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Reviews: Bach: Cantatas Vol. 46 - Suzuki

Reviews: 1

Review by wehecht November 9, 2010 (7 of 9 found this review helpful)
Performance:   Sonics:  
From time to time I have mentioned my admiration for Maestro Suzuki's recordings for BIS, particularly singling out the Cantata series. In doing so I've acknowledged that I share the Lutheran spiritual tradition with both JSB and Suzuki, and that I find the devotional quality of these performances to be unsurpassed. So, having firmly stated my biases let me begin.

In disc order the four cantatas comprising this volume come from the 10th, 8th, 14th, and 15th Sundays after Trinity, the 15th being the Feast of St. Michael which was a significant day in the church calendar of Bach's time though not in current Lutheran practice. Briefly then, except for BWV 19 there are no high points in the church calendar among the Sundays represented here, and yet the material is some of Bach's best, particularly with respect to the powerful opening choruses and the theological development of the texts. Nowhere is the text setting more sensitive than in BWV 102 where the text comments upon the Gospel for that Sunday, Jesus' lament over Jerusalem (Luke 19:41-48) as applied more generally to the spiritual blindness of mankind, particularly Christians. This is one of my favorite preaching texts and the message still bears repeating.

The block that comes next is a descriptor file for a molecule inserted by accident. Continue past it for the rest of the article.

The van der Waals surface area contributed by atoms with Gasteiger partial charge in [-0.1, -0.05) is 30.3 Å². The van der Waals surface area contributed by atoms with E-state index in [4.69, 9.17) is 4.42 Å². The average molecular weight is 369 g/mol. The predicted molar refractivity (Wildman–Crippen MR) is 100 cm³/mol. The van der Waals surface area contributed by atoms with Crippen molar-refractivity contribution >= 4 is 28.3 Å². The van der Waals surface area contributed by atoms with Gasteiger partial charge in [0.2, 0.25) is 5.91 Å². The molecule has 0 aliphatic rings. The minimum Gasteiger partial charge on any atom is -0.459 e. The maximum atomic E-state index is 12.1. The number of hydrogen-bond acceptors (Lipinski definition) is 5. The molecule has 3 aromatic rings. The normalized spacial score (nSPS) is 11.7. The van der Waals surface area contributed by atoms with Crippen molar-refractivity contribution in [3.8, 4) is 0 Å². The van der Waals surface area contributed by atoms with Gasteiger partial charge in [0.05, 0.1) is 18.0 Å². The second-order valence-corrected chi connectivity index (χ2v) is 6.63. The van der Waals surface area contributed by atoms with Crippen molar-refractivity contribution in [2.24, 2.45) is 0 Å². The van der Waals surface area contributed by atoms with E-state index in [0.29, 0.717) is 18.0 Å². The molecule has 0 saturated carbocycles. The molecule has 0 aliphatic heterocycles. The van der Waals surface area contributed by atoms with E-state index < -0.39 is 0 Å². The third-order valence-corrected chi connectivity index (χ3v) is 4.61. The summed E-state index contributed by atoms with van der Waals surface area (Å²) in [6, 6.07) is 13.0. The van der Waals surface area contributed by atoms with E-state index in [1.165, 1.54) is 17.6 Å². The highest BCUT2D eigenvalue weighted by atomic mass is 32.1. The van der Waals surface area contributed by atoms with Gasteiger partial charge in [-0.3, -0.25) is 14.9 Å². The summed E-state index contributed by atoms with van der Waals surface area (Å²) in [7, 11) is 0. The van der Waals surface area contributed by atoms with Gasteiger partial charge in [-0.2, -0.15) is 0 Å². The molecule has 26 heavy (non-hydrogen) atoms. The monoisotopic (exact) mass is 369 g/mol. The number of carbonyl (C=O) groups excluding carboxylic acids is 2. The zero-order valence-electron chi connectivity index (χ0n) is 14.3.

Those who are collecting this series will know what to expect. There's nothing Rifkinesque here. Masaaki Suzuki leads an orchestra numbering about twenty pieces with a chorus of similar size plus the four vocal soloists. The performances are uniformly excellent, though I would single out bass Peter Kooij for special praise. Booklet notes on the music and the texts are exemplary and include the usual note on performance practice matters by Maestro Suzuki. The multichannel sound renders every line of the music and texts clearly while setting it all in an attractive and appropriate chapel acoustic.

In discussing BWV 45 annotator Klaus Hofmann writes: "In the introductory chorus Bach develops the Bible text into a musical sermon with unprecedented rhetorical emphasis." That's exactly why this whole series of recordings is so special, it produces an unprecedented unity of music and text across this enormous body of work. SDG.

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